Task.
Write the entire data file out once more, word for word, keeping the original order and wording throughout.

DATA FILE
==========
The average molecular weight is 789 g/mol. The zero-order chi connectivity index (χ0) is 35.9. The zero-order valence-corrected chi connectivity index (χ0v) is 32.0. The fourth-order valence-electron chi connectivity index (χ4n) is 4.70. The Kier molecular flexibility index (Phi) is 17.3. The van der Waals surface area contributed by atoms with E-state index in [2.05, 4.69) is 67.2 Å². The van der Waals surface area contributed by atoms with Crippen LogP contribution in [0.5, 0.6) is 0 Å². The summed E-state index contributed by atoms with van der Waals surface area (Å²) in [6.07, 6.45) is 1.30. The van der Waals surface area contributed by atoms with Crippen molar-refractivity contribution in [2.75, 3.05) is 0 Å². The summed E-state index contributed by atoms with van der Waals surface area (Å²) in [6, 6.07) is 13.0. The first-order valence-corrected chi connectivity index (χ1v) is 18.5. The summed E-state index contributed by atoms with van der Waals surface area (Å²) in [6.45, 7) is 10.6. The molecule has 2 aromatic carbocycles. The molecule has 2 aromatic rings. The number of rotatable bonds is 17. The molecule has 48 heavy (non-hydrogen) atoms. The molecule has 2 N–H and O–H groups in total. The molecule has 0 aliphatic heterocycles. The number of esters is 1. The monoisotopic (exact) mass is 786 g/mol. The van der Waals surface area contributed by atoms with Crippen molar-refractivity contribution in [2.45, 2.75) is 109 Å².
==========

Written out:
The average molecular weight is 789 g/mol. The zero-order chi connectivity index (χ0) is 35.9. The zero-order valence-corrected chi connectivity index (χ0v) is 32.0. The fourth-order valence-electron chi connectivity index (χ4n) is 4.70. The Kier molecular flexibility index (Phi) is 17.3. The van der Waals surface area contributed by atoms with E-state index in [2.05, 4.69) is 67.2 Å². The van der Waals surface area contributed by atoms with Crippen LogP contribution in [0.5, 0.6) is 0 Å². The summed E-state index contributed by atoms with van der Waals surface area (Å²) in [6.07, 6.45) is 1.30. The van der Waals surface area contributed by atoms with Crippen molar-refractivity contribution in [2.75, 3.05) is 0 Å². The summed E-state index contributed by atoms with van der Waals surface area (Å²) in [6, 6.07) is 13.0. The first-order valence-corrected chi connectivity index (χ1v) is 18.5. The summed E-state index contributed by atoms with van der Waals surface area (Å²) in [6.45, 7) is 10.6. The molecule has 2 aromatic carbocycles. The molecule has 2 aromatic rings. The number of rotatable bonds is 17. The molecule has 48 heavy (non-hydrogen) atoms. The molecule has 2 N–H and O–H groups in total. The molecule has 0 aliphatic heterocycles. The number of esters is 1. The monoisotopic (exact) mass is 786 g/mol. The van der Waals surface area contributed by atoms with Crippen molar-refractivity contribution in [2.45, 2.75) is 109 Å².